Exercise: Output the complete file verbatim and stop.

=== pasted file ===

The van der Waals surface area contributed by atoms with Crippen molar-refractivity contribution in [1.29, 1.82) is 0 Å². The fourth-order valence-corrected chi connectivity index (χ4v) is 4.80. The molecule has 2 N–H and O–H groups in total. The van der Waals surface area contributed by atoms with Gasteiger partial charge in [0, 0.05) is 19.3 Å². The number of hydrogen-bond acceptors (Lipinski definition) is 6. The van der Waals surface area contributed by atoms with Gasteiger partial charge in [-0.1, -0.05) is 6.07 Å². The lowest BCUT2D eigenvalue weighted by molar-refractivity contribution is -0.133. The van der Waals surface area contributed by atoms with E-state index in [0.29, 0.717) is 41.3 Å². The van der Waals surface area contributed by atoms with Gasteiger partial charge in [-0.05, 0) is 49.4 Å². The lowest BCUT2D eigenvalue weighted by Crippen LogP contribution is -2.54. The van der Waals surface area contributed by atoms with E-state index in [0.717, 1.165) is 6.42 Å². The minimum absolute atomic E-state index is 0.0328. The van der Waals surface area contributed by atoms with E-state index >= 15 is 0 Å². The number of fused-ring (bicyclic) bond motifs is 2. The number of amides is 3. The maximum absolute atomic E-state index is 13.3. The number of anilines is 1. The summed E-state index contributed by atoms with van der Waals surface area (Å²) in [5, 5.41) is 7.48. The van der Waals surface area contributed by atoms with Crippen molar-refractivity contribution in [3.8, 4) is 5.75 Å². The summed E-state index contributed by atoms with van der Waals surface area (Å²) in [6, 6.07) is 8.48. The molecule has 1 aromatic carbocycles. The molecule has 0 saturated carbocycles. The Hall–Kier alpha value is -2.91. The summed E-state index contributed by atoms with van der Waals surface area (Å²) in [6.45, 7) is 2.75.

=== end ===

The van der Waals surface area contributed by atoms with Crippen molar-refractivity contribution in [1.29, 1.82) is 0 Å². The fourth-order valence-corrected chi connectivity index (χ4v) is 4.80. The molecule has 2 N–H and O–H groups in total. The van der Waals surface area contributed by atoms with Gasteiger partial charge in [0, 0.05) is 19.3 Å². The number of hydrogen-bond acceptors (Lipinski definition) is 6. The van der Waals surface area contributed by atoms with Gasteiger partial charge in [-0.1, -0.05) is 6.07 Å². The lowest BCUT2D eigenvalue weighted by molar-refractivity contribution is -0.133. The van der Waals surface area contributed by atoms with E-state index in [0.29, 0.717) is 41.3 Å². The van der Waals surface area contributed by atoms with Gasteiger partial charge in [-0.05, 0) is 49.4 Å². The lowest BCUT2D eigenvalue weighted by Crippen LogP contribution is -2.54. The van der Waals surface area contributed by atoms with E-state index in [0.717, 1.165) is 6.42 Å². The minimum absolute atomic E-state index is 0.0328. The van der Waals surface area contributed by atoms with E-state index >= 15 is 0 Å². The number of fused-ring (bicyclic) bond motifs is 2. The number of amides is 3. The maximum absolute atomic E-state index is 13.3. The number of anilines is 1. The summed E-state index contributed by atoms with van der Waals surface area (Å²) in [5, 5.41) is 7.48. The van der Waals surface area contributed by atoms with Crippen molar-refractivity contribution in [3.8, 4) is 5.75 Å². The summed E-state index contributed by atoms with van der Waals surface area (Å²) in [6, 6.07) is 8.48. The molecule has 1 aromatic carbocycles. The molecule has 0 saturated carbocycles. The Hall–Kier alpha value is -2.91. The summed E-state index contributed by atoms with van der Waals surface area (Å²) in [6.45, 7) is 2.75.